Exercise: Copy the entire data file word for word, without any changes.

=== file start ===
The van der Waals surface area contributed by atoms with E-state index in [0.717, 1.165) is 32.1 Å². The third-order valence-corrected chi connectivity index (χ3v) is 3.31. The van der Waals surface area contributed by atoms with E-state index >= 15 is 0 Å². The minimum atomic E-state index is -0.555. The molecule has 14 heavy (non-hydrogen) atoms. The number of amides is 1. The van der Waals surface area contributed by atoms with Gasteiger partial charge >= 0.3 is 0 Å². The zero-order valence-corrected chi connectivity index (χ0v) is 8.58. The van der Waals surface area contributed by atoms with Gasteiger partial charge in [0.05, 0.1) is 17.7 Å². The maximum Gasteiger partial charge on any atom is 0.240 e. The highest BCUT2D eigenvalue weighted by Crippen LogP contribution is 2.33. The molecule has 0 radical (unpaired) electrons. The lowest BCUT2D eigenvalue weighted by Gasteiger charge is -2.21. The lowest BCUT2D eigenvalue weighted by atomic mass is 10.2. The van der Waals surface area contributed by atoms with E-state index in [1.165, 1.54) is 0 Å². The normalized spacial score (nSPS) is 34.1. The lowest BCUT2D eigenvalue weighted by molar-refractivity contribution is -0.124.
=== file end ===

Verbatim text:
The van der Waals surface area contributed by atoms with E-state index in [0.717, 1.165) is 32.1 Å². The third-order valence-corrected chi connectivity index (χ3v) is 3.31. The van der Waals surface area contributed by atoms with E-state index >= 15 is 0 Å². The minimum atomic E-state index is -0.555. The molecule has 14 heavy (non-hydrogen) atoms. The number of amides is 1. The van der Waals surface area contributed by atoms with Gasteiger partial charge >= 0.3 is 0 Å². The zero-order valence-corrected chi connectivity index (χ0v) is 8.58. The van der Waals surface area contributed by atoms with Gasteiger partial charge in [0.05, 0.1) is 17.7 Å². The maximum Gasteiger partial charge on any atom is 0.240 e. The highest BCUT2D eigenvalue weighted by Crippen LogP contribution is 2.33. The molecule has 0 radical (unpaired) electrons. The lowest BCUT2D eigenvalue weighted by Gasteiger charge is -2.21. The lowest BCUT2D eigenvalue weighted by atomic mass is 10.2. The van der Waals surface area contributed by atoms with E-state index in [1.165, 1.54) is 0 Å². The normalized spacial score (nSPS) is 34.1. The lowest BCUT2D eigenvalue weighted by molar-refractivity contribution is -0.124.